If Transportation Network Companies (TNCs) want to engage in the business of public transportation, they need to follow the rules just like any other type of public utility vehicles (PUVs).
The Land Transportation Franchising and Regulatory Board (LTFRB) made this stand amid an online petition to “lift the suspension” against TNCs such as Uber and Grab. The LTFRB clarified that ride-hailing services have not been suspended. However, only those with Provisional Authority (PA) or Certificate of Public Convenience (CPC) may be allowed to operate.
“The TNCs agreed to fully comply with the rules at the time they were granted accreditation. With their open and candid admission, it is clear that they have broken those rules grossly, putting at risk the tens of thousands of TNVs without PA or franchise to commit colorum activities,” said LTFRB Chairman Martin B. Delgra III.
At the accreditation hearing last July 11, the LTFRB slapped a PHP5-Million fine each for Uber and Grab for its violations and ordered them to deactivate the more than 50,000 colorum Transport Network Vehicle Service (TNVS) drivers. This is on top of the ongoing moratorium imposed on accepting new applications.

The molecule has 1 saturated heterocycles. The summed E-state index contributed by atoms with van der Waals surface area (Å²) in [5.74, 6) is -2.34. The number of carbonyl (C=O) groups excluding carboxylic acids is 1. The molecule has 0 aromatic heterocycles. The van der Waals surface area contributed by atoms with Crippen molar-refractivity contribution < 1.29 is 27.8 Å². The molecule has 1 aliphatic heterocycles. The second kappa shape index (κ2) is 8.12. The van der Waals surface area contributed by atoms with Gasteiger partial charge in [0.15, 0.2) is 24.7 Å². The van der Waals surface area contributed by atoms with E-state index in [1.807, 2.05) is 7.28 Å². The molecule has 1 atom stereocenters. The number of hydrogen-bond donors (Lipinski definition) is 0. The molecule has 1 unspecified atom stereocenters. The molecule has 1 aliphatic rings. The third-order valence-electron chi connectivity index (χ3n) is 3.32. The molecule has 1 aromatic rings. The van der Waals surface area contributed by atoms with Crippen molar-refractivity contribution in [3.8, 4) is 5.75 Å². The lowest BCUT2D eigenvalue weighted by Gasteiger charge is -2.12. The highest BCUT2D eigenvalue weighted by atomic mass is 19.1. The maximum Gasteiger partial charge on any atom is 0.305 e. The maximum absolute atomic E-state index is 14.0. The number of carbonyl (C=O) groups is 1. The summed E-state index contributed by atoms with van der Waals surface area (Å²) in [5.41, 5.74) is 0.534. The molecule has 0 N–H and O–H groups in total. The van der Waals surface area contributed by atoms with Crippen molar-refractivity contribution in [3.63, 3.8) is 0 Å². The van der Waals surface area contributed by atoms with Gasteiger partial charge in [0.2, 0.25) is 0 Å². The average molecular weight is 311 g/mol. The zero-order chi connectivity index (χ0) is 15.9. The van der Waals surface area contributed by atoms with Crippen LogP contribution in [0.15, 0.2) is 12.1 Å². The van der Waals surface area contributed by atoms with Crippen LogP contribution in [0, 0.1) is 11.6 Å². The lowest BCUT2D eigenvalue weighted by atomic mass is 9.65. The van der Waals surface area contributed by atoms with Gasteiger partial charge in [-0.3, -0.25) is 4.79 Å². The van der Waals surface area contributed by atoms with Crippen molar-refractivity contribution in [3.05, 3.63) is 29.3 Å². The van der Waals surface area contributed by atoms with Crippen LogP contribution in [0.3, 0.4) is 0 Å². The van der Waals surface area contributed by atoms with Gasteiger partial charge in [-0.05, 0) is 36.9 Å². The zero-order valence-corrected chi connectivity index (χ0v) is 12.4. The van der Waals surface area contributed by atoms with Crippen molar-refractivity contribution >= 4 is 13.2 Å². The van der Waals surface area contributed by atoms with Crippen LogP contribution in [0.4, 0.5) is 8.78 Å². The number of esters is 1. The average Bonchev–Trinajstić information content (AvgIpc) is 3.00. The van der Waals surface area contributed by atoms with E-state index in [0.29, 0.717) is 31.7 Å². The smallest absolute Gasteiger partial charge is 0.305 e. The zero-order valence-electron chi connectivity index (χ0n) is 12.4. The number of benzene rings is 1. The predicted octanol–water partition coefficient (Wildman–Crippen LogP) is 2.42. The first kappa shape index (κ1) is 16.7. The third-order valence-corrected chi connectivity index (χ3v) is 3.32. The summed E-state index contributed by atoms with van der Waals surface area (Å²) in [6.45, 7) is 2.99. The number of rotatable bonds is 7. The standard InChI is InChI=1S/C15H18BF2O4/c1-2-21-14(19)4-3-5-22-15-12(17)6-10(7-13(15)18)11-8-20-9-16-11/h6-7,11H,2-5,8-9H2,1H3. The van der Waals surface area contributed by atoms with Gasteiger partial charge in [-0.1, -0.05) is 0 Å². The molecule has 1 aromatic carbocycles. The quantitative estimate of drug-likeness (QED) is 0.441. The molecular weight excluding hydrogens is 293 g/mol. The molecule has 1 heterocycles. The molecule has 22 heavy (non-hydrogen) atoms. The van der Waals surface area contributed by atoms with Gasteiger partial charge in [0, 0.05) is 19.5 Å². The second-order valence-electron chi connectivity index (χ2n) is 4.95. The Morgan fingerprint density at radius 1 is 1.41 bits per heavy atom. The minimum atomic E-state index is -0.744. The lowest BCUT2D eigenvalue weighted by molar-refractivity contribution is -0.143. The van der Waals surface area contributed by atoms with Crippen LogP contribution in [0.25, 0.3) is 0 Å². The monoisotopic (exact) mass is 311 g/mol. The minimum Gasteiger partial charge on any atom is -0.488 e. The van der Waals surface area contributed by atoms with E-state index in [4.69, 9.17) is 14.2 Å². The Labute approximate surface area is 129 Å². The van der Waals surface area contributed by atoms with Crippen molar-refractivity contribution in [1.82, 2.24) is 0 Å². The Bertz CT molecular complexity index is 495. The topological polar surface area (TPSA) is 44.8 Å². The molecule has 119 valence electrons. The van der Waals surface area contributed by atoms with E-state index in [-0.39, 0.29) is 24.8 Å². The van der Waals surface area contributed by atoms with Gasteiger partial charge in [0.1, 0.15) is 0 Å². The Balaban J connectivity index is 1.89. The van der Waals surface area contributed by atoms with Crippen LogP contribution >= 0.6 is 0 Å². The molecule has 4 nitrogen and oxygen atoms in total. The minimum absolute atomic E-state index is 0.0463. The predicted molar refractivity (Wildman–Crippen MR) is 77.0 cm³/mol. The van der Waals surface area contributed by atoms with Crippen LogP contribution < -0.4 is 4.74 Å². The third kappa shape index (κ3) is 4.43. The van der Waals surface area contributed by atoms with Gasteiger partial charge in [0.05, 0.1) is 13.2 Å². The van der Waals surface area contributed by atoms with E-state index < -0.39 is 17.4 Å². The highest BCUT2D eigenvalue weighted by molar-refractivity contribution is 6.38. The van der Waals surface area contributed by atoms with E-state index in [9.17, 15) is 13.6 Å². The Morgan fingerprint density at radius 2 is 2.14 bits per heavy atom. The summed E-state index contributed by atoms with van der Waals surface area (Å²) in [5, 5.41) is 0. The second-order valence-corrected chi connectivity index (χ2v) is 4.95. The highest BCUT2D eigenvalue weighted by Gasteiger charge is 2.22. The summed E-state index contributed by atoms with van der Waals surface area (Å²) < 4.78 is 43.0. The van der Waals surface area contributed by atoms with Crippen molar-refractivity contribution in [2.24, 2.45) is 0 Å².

Apart from operating without franchises, some drivers are also accused of trading franchises among themselves. TNCs have also failed to comply with other requirements such as IDs for drivers and a company signage on the vehicles. There have also been numerous complaints on rude and abusive TNVS drivers.
“We cannot have one rule regarding colorum for them and another rule for the rest of the modes of public transport, i.e. bus, UV express, taxi and PUJ,” Chairman Delgra said. “Where service is imbued with public interest, no less than the safety and welfare of the riding public is concerned, regulations become priority,” he added.
Delgra likewise said that TNCs have to show good faith by complying first while LTFRB creates a Technical Working Group (TWG) to discuss issues such as accreditation and pending applications, and the core issues of accountabikity and dynamic pricing scheme as a way to move things forward.
“They have to show good faith first. Right now, they are not cooperating,” Delgra said. “The Board has welcomed the creation of a TWG to help address the demand of such mode of public transport in a rational, comprehensive and systematic manner. We expect the TNCs to be candid, accurate, complete and transparent in submitting all the data and information the Board will need in addressing the issues,” he added.
More than 20 TNVs have so far been apprehended for operating without a franchise.